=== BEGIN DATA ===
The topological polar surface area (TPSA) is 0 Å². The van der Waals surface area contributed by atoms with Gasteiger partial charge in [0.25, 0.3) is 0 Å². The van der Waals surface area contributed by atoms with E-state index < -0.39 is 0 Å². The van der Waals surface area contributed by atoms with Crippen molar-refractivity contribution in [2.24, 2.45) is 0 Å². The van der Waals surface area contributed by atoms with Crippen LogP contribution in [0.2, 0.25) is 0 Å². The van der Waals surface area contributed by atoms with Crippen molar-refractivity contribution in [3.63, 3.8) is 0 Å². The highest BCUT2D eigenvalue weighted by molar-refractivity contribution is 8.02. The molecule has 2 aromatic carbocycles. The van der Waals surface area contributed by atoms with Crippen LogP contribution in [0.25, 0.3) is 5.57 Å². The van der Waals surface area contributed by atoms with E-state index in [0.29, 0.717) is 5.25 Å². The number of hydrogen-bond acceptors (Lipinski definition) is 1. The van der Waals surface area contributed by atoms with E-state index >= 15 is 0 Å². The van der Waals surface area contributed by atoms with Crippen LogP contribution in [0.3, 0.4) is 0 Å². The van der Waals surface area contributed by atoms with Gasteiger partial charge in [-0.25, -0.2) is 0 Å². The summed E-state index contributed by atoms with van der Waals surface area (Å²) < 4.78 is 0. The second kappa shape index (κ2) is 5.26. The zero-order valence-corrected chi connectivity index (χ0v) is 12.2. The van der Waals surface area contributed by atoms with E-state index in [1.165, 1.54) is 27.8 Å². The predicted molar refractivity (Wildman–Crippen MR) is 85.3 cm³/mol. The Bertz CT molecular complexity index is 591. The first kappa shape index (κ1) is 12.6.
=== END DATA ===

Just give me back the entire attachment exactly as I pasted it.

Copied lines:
The topological polar surface area (TPSA) is 0 Å². The van der Waals surface area contributed by atoms with Gasteiger partial charge in [0.25, 0.3) is 0 Å². The van der Waals surface area contributed by atoms with E-state index < -0.39 is 0 Å². The van der Waals surface area contributed by atoms with Crippen molar-refractivity contribution in [2.24, 2.45) is 0 Å². The van der Waals surface area contributed by atoms with Crippen LogP contribution in [0.2, 0.25) is 0 Å². The van der Waals surface area contributed by atoms with Crippen molar-refractivity contribution in [3.63, 3.8) is 0 Å². The highest BCUT2D eigenvalue weighted by molar-refractivity contribution is 8.02. The molecule has 2 aromatic carbocycles. The van der Waals surface area contributed by atoms with Crippen LogP contribution in [0.25, 0.3) is 5.57 Å². The van der Waals surface area contributed by atoms with E-state index in [0.29, 0.717) is 5.25 Å². The number of hydrogen-bond acceptors (Lipinski definition) is 1. The van der Waals surface area contributed by atoms with E-state index >= 15 is 0 Å². The van der Waals surface area contributed by atoms with Crippen LogP contribution in [0.3, 0.4) is 0 Å². The van der Waals surface area contributed by atoms with Gasteiger partial charge in [-0.25, -0.2) is 0 Å². The summed E-state index contributed by atoms with van der Waals surface area (Å²) < 4.78 is 0. The second kappa shape index (κ2) is 5.26. The zero-order valence-corrected chi connectivity index (χ0v) is 12.2. The van der Waals surface area contributed by atoms with E-state index in [1.165, 1.54) is 27.8 Å². The predicted molar refractivity (Wildman–Crippen MR) is 85.3 cm³/mol. The Bertz CT molecular complexity index is 591. The first kappa shape index (κ1) is 12.6.